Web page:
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Analysis: Proposed bill to protect Ohio election officials' privacy may not go far enough

a man with gray hair wearing a blue sweater and a face mask leans over a table with paper and small plastic boxes on it
Aaron Doster
A Hamilton County election department employee handles ballots during the general election at the Hamilton County Board of Elections, Tuesday, Nov. 3, 2020, in Norwood, Ohio.

 The people who work full-time in Ohio's 88 county boards of elections could soon have a protection that police officers and firefighters in Ohio have had for many years.

The ability to keep their residential and family information from public view.

Senate Bill 173, introduced last week by Democratic State Sen. Bill DeMora of Columbus and Republican State Sen. Theresa Gavarone of Bowling Green, would include election workers on the state's list of public service workers who can ask that their personal information be redacted from public records.

It does not, though, include a set of part-time election workers who volunteer to work in polling places on Election Day for little pay; and are the people on the front lines to make elections work smoothly and fairly.

Given the super-heated political atmosphere in this country now — with election deniers running rampant and where threats to people who run elections have become commonplace around the county — it’s a safe bet that many people who run elections in Ohio would choose privacy.

RELATED: Here are the new ID requirements for voting in Ohio

"These things are happening more and more around the country,'' DeMora told WVXU. "Mostly it is coming from MAGA idiots, but sometimes from the left as well.

"I know that boards of elections around Ohio get angry calls all the time from people saying you have stolen an election," DeMora said.

Gavarone, who often carries election-related legislation on the Republican side of the aisle, said in a written statement that "election officials are the backbone of our electoral process."

"Unfortunately, we live in a politically charged world and bad actors, regardless of political party, have been known to lash out at these workers who are only interested in helping ensure our elections run smoothly," Gavarone wrote. "Senate Bill 173 will keep them and their families safe while they work to maintain Ohio's reputation for running the most secure elections in the country."

If Senate Bill 173 becomes law, full-time employees of boards of elections would join several other classes of protected workers, including:

  • Police officers
  • Firefighters
  • Designated Ohio national guard members
  • Protective services workers
  • Emergency service telecommunicators
  • Forensic mental health providers
  • Mental health evaluation providers
  • Regional psychiatric hospital employees

DeMora said elections officials would not be required to keep their personal information private. It is up to each employee. And they would do it on a form that is available on the Ohio attorney general's website.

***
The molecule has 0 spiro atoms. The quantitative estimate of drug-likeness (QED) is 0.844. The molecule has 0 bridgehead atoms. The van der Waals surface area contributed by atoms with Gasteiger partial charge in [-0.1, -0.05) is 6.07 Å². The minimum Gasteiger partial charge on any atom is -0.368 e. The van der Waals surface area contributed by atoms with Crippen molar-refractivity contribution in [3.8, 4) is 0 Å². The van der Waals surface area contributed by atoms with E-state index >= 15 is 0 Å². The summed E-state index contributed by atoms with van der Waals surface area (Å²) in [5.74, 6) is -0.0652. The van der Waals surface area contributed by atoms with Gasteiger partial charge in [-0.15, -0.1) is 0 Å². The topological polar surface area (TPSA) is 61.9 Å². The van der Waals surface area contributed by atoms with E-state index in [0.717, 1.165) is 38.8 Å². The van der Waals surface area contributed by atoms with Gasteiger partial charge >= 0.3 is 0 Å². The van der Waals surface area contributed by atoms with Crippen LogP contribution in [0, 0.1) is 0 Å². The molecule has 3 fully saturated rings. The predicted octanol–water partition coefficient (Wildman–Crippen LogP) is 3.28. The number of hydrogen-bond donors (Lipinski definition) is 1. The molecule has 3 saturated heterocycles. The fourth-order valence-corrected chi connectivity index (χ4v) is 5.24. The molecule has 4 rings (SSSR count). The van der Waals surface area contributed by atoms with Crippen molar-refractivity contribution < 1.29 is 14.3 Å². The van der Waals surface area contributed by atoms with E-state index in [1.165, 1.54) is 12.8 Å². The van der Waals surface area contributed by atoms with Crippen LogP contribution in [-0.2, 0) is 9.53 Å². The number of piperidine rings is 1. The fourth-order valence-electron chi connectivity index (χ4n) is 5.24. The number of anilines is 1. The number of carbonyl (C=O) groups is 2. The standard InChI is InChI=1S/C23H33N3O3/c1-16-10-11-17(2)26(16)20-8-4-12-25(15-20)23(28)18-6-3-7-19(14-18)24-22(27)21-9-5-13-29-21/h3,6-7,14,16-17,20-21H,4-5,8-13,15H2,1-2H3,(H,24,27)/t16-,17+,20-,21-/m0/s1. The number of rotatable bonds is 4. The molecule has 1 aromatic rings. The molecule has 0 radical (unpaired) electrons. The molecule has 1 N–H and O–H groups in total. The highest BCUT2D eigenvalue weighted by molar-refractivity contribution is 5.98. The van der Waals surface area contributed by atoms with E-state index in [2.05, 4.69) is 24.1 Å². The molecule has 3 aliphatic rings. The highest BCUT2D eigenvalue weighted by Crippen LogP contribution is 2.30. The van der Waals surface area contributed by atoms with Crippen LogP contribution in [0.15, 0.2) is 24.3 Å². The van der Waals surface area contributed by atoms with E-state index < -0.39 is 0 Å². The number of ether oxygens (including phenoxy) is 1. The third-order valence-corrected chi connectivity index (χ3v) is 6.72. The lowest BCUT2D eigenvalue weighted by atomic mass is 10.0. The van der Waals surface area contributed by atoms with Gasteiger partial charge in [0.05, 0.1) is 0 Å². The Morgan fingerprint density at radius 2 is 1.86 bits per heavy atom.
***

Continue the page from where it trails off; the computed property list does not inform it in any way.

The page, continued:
RELATED: Your guide to voting in Ohio's November 2023 election

Hamilton County Elections Director Sherry Poland is president of the Ohio Association of Election Officials. She said Monday the association wasn't aware of the DeMora-Gavarone legislation but that the association's lawyers would take a look at it.

"The topic came up at our annual meeting last year, but we did not take a formal position," Poland said. "About half of the people were in favor of some kind of protection and about half said it wasn't necessary. There was no consensus."

"Only the trustees of the association can take a position on legislation,'' she said.

The good news is there have been no incidents of violence against election workers in Ohio — at least none that have been reported. We hope it stays that way.

The hole in the doughnut of Senate Bill 173 is that it offers no protection for those Election Day volunteers who work inside polling places.

The nation found out what can happen when two of those inside poll workers in Georgia — Ruby Freeman and her daughter, Shaye Moss — were harassed by no less than Donald Trump and his lawyer, Rudy Giuliani, who made false claims that the two women conspired to change the vote count in an Atlanta polling place in Nov. 2020.

The two women sued Giuliani. In August, the judge in the case found that Giuliani was liable for defaming Freeman and Moss. Soon, a trial will be held to determine what damages, if any, should be awarded to the two women — both of whom testified under oath about the harassment before the congressional committee investigation of the Jan. 6, 2020 insurrection at the U.S. Capitol.

ANALYSIS: What Michigan can teach Ohio about redistricting

DeMora acknowledged that the legislature might have to re-visit the idea of protections for inside poll workers.

"Every polling site in Ohio should be secure," DeMora said.

DeMora said Senate Bill 173 would be more of a safeguard for election officials in Ohio's large urban counties than in the vastly smaller rural counties.

"There are only a handful of employees at, for example, the Highland County Board of Elections," DeMora said. "Everybody in Hillsboro knows them. If you are in a small town, everybody knows everybody.

"That's not the case in the big counties," he said. "People working for those boards may want more privacy. That's what we want to give them. But only if that is what they want."

Howard Wilkinson is in his 50th year of covering politics on the local, state and national levels.